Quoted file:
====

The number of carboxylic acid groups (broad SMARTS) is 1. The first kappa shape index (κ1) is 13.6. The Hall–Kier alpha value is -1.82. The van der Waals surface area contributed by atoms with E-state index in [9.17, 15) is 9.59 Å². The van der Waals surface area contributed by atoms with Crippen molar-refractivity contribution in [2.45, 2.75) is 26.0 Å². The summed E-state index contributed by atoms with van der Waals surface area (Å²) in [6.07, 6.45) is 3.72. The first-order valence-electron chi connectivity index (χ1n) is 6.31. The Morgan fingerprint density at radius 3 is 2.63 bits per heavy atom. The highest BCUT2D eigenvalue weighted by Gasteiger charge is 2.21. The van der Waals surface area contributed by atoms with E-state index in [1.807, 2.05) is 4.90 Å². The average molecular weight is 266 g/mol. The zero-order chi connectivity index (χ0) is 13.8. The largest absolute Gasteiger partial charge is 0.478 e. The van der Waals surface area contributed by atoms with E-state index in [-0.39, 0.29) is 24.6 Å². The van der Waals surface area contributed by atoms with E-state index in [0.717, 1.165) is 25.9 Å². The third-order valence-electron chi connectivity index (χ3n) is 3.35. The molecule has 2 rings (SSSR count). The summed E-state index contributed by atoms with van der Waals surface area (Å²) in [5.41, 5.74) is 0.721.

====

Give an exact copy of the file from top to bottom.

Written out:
The number of carboxylic acid groups (broad SMARTS) is 1. The first kappa shape index (κ1) is 13.6. The Hall–Kier alpha value is -1.82. The van der Waals surface area contributed by atoms with E-state index in [9.17, 15) is 9.59 Å². The van der Waals surface area contributed by atoms with Crippen molar-refractivity contribution in [2.45, 2.75) is 26.0 Å². The summed E-state index contributed by atoms with van der Waals surface area (Å²) in [6.07, 6.45) is 3.72. The first-order valence-electron chi connectivity index (χ1n) is 6.31. The Morgan fingerprint density at radius 3 is 2.63 bits per heavy atom. The highest BCUT2D eigenvalue weighted by Gasteiger charge is 2.21. The van der Waals surface area contributed by atoms with E-state index in [1.807, 2.05) is 4.90 Å². The average molecular weight is 266 g/mol. The zero-order chi connectivity index (χ0) is 13.8. The largest absolute Gasteiger partial charge is 0.478 e. The van der Waals surface area contributed by atoms with E-state index in [-0.39, 0.29) is 24.6 Å². The van der Waals surface area contributed by atoms with E-state index in [0.717, 1.165) is 25.9 Å². The third-order valence-electron chi connectivity index (χ3n) is 3.35. The molecule has 2 rings (SSSR count). The summed E-state index contributed by atoms with van der Waals surface area (Å²) in [5.41, 5.74) is 0.721.